Wealthy vs. Wise? Education’s Senseless Divide

Wealthy vs. Wise? Education's Senseless Divide

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I am passionate about education of all kinds.

At my liberal arts college, I was in everything from the classics honorary to the orchestra to the political economy club.

But I also love learning about cutting-edge techniques in business — that’s why I have two graduate diplomas from top-tier business schools, and why I’ve taken dozens of courses on Lynda.com.

With an education that spans, as I say, “from Chaucer to Clusters,” I have a balanced opinion on the meaning of education. Is it to build a career, or to become a better person?

Does majoring in music condemn you to become a starving artist? Petroleum engineering to a money-grubbing doofus?

Can a college education make you either wealthy or wise, and not both? 

Here’s how to navigate this divide — and why ultimately it is meaningless.

You need to provide value to others.

Young people are often accused of having a sense of entitlement. Nowhere is this more true than the labor market.

Many college graduates have nothing to provide employers. They assume that a college diploma magically becomes a paycheck.

This is just not true. Employers need to gain something in exchange for that wage.

If you looked at college as a business transaction, you’re better off here. A computer science major will have more “shovel ready” skills than a history major. 

But I’m not sure that’s a fair way to end the comparison.

But you need to be interesting, too.

A vocationally-charged degree means you’ve got something to offer employers. But a strict STEM degree, for example, has shortcomings on a liberal arts curriculum.

As a liberal arts graduate, I am an heir to a rich intellectual tradition, not just another job-hungry science dork. A classical education teaches what it means to be human — to create, ponder, marvel. Vocational training does not engage the imagination and the soul like this.

My involvement in a local orchestra, an essay on my neighborhood being published in a Cleveland guidebook — I attribute this creativity to my liberal arts degree.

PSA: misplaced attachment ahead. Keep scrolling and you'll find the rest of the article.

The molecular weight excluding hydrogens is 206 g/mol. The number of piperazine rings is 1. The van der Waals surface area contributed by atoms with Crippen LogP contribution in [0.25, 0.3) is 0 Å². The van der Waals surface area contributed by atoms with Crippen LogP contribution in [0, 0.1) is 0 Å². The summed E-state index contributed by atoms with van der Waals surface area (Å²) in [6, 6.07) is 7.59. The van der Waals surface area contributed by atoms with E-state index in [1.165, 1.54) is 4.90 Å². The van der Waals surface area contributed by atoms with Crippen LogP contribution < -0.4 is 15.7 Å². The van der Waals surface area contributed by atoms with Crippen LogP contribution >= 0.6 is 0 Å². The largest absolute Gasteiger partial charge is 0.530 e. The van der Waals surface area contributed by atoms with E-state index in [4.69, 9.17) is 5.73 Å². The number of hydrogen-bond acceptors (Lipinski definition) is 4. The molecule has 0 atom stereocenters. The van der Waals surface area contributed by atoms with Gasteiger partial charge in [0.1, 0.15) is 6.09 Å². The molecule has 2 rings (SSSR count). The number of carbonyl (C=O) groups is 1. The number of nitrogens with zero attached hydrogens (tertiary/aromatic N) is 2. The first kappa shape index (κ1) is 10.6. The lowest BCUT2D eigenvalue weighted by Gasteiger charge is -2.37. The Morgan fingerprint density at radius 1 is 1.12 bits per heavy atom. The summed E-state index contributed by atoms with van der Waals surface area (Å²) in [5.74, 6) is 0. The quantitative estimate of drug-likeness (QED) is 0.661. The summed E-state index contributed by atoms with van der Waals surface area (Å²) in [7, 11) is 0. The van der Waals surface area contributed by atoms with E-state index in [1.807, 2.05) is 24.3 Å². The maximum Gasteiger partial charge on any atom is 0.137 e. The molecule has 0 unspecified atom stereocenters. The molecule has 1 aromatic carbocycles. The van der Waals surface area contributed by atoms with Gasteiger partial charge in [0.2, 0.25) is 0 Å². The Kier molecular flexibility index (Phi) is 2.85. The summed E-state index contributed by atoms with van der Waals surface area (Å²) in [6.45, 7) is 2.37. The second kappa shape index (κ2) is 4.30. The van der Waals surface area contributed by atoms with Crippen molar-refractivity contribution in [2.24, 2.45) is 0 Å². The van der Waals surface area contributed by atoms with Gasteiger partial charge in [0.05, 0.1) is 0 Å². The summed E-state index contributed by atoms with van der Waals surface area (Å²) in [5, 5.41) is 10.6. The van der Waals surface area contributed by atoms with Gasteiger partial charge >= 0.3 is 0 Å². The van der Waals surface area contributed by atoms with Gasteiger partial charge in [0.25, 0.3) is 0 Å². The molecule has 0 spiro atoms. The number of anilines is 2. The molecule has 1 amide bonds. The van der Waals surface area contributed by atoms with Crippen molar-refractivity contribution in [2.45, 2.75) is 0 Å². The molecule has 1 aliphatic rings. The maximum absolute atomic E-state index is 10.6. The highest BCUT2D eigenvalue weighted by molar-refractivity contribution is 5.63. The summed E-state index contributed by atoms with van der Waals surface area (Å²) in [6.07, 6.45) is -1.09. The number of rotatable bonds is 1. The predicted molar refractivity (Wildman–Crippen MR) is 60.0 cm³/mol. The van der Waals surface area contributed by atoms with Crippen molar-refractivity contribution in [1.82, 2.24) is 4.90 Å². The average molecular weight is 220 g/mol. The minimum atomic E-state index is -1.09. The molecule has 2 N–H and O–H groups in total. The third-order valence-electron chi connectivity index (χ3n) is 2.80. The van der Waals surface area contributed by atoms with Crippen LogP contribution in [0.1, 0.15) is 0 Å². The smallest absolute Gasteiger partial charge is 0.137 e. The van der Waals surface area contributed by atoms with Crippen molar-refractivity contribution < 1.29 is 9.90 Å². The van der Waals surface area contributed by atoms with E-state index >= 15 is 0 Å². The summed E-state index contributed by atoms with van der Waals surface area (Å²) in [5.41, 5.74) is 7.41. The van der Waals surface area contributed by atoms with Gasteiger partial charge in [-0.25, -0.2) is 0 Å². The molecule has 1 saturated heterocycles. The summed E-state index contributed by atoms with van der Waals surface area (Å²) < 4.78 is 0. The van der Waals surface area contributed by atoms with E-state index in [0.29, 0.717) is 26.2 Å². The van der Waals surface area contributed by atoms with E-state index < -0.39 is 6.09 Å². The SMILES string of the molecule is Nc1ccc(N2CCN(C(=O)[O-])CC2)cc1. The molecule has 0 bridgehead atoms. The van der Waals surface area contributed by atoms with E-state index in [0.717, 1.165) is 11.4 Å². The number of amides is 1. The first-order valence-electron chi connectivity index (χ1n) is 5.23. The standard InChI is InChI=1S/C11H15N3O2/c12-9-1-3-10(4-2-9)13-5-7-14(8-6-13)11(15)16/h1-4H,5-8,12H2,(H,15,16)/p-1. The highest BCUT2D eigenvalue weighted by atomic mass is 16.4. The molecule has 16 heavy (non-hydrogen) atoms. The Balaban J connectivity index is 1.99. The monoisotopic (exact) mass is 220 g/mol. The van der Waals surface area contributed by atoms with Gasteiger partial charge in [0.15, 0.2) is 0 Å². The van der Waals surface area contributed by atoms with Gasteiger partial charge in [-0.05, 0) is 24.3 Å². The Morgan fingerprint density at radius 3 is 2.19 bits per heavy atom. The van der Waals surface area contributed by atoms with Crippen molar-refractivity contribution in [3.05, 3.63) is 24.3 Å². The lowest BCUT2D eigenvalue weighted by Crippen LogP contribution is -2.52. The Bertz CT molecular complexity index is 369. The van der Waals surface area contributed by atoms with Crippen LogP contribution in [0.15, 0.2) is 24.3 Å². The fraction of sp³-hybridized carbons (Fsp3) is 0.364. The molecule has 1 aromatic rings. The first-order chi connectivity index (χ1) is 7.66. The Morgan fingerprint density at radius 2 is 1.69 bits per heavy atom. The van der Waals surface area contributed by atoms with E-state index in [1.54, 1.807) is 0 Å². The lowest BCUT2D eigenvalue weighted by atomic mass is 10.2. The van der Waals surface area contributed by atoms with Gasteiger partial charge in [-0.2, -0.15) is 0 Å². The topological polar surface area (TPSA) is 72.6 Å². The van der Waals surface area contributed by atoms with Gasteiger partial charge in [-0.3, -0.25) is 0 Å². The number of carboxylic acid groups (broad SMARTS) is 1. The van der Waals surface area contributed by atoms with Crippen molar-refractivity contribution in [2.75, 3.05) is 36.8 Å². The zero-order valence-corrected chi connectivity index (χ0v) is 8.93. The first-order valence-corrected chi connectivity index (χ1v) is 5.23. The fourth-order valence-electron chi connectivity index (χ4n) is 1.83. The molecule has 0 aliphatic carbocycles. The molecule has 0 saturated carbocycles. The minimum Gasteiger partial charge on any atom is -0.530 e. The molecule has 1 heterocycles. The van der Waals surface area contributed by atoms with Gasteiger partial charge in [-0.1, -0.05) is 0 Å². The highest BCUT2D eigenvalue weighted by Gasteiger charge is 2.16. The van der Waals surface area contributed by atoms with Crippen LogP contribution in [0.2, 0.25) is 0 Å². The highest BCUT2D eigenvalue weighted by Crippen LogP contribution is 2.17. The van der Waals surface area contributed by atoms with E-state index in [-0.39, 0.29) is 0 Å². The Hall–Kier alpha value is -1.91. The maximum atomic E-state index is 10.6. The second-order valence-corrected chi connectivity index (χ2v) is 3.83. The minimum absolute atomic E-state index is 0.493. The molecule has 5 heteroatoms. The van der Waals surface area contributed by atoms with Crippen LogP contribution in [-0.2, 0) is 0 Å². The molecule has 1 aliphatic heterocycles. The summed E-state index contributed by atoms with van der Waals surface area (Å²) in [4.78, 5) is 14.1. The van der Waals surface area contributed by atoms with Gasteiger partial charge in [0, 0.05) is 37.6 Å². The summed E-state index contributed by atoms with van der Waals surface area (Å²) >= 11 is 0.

And it’s not just a creative outlet — it has grown my network and kept me from stagnating with a sole focus on career.

There’s this thing called summers… 

So, you need some hard skills for that first job — but you want a soul, too? How to balance in an increasingly divided college campus?

Ever heard of summers? Use your time away from campus to balance your skill set.

Liberal arts majors — find an internship. You will be stunned to learn how different office life is from college life. No papers, but a heck of a lot of spreadsheets.

It may also make you think twice about quitting the flute, too, after seeing how routine and stressful office life can be.

If you can’t find anywhere to intern, it might be that you are just so deficient in technical skills that you can’t even get into an office for free! In that case, take some online classes from Lynda.com or Udemy. 

 I would highly recommend learning Microsoft Excel, and not just because you should subscribe to my blog to learn about it!

 STEM/vocational majors –– do something creative. Read something unrelated to your major. Start a blog. Go to concerts or lectures. Ask your professors if you can interview them for a podcast. Do something that gets you creating.

Don’t be afraid to do things that “aren’t practical.” You never know what subject will revolutionize your industry. Steve Jobs and calligraphy, anyone?

Ride the long tail.

I’ve argued that the bridge between a classical education and the liberal arts isn’t so far. But the debate rages on.

This distinction is senseless in light of the networked information economy. The internet lets people earn a living off nearly anything, so long as they are knowledgeable and passionate. The ability to build a career this way obliterates the distinction between “practical” vs. “creative” degrees.

Low search and transaction costs make targeting the “long tail” lucrative. This low-volume, high-trust exchange is perfect for those “impractical” majors. 

I believe a huge market exists for the knowledge of passionate, well-rounded students. Each year hundreds of thousands of accounting majors graduate, yet just dozens of classics majors. (This goes for many disciplines in the sciences, too, although not quite to the same degree.) Oddly enough, the classics majors have one-upped the business students on a key to success in today’s economy: “the niches are in the riches.”

What if those classics majors could find a niche online, offering classes or webinars?  Surely there’s a spot on the long tail for them?

Whether you majored in nanobiology or drama, there’s a tribe waiting for you online.

Now passion and community trumps “practicality.”

Further Reading:

“From Chaucer to Clusters: Data Analytics for Liberal Arts Grads”

“The End of College and the Future for Analysts”

“In Defense of Long-Tail Majors”

Read more and subscribe at georgejmount.com

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